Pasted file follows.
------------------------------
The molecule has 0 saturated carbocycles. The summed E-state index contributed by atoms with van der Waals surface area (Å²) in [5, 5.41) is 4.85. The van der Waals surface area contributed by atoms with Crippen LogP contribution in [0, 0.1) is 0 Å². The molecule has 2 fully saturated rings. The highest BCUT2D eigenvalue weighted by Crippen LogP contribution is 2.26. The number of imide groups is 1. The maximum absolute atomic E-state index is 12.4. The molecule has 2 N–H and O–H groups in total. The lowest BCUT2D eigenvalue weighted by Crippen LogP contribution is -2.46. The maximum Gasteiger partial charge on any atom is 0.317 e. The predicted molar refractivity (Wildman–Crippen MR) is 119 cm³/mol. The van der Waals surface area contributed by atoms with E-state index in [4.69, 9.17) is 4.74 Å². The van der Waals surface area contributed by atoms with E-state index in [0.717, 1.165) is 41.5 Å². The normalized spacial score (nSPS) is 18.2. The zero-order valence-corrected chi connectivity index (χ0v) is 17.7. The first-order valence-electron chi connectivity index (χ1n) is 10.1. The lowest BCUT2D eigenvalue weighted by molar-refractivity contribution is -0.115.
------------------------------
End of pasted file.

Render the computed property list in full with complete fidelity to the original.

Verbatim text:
The molecule has 0 saturated carbocycles. The summed E-state index contributed by atoms with van der Waals surface area (Å²) in [5, 5.41) is 4.85. The van der Waals surface area contributed by atoms with Crippen LogP contribution in [0, 0.1) is 0 Å². The molecule has 2 fully saturated rings. The highest BCUT2D eigenvalue weighted by Crippen LogP contribution is 2.26. The number of imide groups is 1. The maximum absolute atomic E-state index is 12.4. The molecule has 2 N–H and O–H groups in total. The lowest BCUT2D eigenvalue weighted by Crippen LogP contribution is -2.46. The maximum Gasteiger partial charge on any atom is 0.317 e. The predicted molar refractivity (Wildman–Crippen MR) is 119 cm³/mol. The van der Waals surface area contributed by atoms with E-state index in [4.69, 9.17) is 4.74 Å². The van der Waals surface area contributed by atoms with E-state index in [0.717, 1.165) is 41.5 Å². The normalized spacial score (nSPS) is 18.2. The zero-order valence-corrected chi connectivity index (χ0v) is 17.7. The first-order valence-electron chi connectivity index (χ1n) is 10.1. The lowest BCUT2D eigenvalue weighted by molar-refractivity contribution is -0.115.